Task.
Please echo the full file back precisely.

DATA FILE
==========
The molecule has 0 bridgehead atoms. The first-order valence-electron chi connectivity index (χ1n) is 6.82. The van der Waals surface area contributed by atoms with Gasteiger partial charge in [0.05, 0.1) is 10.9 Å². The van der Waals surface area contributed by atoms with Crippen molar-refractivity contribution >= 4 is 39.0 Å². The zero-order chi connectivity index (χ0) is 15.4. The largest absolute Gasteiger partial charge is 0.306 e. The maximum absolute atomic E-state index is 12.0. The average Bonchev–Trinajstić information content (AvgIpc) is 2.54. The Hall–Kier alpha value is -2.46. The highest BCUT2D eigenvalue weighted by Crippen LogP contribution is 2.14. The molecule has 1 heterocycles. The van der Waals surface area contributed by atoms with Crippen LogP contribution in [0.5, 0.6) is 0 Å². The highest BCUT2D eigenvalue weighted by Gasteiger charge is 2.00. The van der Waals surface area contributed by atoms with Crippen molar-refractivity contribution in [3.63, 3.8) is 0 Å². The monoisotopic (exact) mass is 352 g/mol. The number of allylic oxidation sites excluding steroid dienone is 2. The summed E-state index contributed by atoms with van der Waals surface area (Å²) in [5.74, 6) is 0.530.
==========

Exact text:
The molecule has 0 bridgehead atoms. The first-order valence-electron chi connectivity index (χ1n) is 6.82. The van der Waals surface area contributed by atoms with Gasteiger partial charge in [0.05, 0.1) is 10.9 Å². The van der Waals surface area contributed by atoms with Crippen molar-refractivity contribution >= 4 is 39.0 Å². The zero-order chi connectivity index (χ0) is 15.4. The largest absolute Gasteiger partial charge is 0.306 e. The maximum absolute atomic E-state index is 12.0. The average Bonchev–Trinajstić information content (AvgIpc) is 2.54. The Hall–Kier alpha value is -2.46. The highest BCUT2D eigenvalue weighted by Crippen LogP contribution is 2.14. The molecule has 1 heterocycles. The van der Waals surface area contributed by atoms with Crippen LogP contribution in [0.5, 0.6) is 0 Å². The highest BCUT2D eigenvalue weighted by Gasteiger charge is 2.00. The van der Waals surface area contributed by atoms with Crippen molar-refractivity contribution in [3.63, 3.8) is 0 Å². The monoisotopic (exact) mass is 352 g/mol. The number of allylic oxidation sites excluding steroid dienone is 2. The summed E-state index contributed by atoms with van der Waals surface area (Å²) in [5.74, 6) is 0.530.